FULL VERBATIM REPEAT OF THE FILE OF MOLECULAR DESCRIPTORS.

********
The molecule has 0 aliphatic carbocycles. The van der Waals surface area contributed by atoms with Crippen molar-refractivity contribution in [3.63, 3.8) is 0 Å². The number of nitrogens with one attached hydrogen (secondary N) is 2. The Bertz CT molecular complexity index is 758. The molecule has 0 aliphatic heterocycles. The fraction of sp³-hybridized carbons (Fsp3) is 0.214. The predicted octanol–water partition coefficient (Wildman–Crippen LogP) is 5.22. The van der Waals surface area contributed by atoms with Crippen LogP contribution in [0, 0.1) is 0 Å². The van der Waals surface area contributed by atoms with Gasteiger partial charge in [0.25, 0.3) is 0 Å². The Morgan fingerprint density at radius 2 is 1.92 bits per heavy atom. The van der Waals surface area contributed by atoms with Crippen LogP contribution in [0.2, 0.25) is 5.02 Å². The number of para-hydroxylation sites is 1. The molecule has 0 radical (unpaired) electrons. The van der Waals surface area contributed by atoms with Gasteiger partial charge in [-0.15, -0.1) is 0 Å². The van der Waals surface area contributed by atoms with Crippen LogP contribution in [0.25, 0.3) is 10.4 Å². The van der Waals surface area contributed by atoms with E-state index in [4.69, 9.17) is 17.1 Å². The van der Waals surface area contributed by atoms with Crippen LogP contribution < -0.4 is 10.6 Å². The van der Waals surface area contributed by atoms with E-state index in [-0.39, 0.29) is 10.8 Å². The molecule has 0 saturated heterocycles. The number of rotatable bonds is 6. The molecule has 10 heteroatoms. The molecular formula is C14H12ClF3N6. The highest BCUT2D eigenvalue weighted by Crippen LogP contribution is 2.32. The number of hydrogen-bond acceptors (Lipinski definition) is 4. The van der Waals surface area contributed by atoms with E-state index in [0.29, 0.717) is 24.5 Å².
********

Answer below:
The molecule has 0 aliphatic carbocycles. The van der Waals surface area contributed by atoms with Crippen molar-refractivity contribution in [3.63, 3.8) is 0 Å². The number of nitrogens with one attached hydrogen (secondary N) is 2. The Bertz CT molecular complexity index is 758. The molecule has 0 aliphatic heterocycles. The fraction of sp³-hybridized carbons (Fsp3) is 0.214. The predicted octanol–water partition coefficient (Wildman–Crippen LogP) is 5.22. The van der Waals surface area contributed by atoms with Crippen LogP contribution in [0, 0.1) is 0 Å². The van der Waals surface area contributed by atoms with Gasteiger partial charge in [0.25, 0.3) is 0 Å². The Morgan fingerprint density at radius 2 is 1.92 bits per heavy atom. The van der Waals surface area contributed by atoms with Crippen LogP contribution in [0.2, 0.25) is 5.02 Å². The number of para-hydroxylation sites is 1. The molecule has 0 radical (unpaired) electrons. The van der Waals surface area contributed by atoms with Gasteiger partial charge in [-0.15, -0.1) is 0 Å². The van der Waals surface area contributed by atoms with Crippen LogP contribution in [0.25, 0.3) is 10.4 Å². The van der Waals surface area contributed by atoms with E-state index in [4.69, 9.17) is 17.1 Å². The van der Waals surface area contributed by atoms with Crippen LogP contribution < -0.4 is 10.6 Å². The van der Waals surface area contributed by atoms with E-state index in [-0.39, 0.29) is 10.8 Å². The molecule has 0 saturated heterocycles. The number of rotatable bonds is 6. The molecule has 10 heteroatoms. The molecular formula is C14H12ClF3N6. The highest BCUT2D eigenvalue weighted by Crippen LogP contribution is 2.32. The number of hydrogen-bond acceptors (Lipinski definition) is 4. The van der Waals surface area contributed by atoms with E-state index in [0.29, 0.717) is 24.5 Å².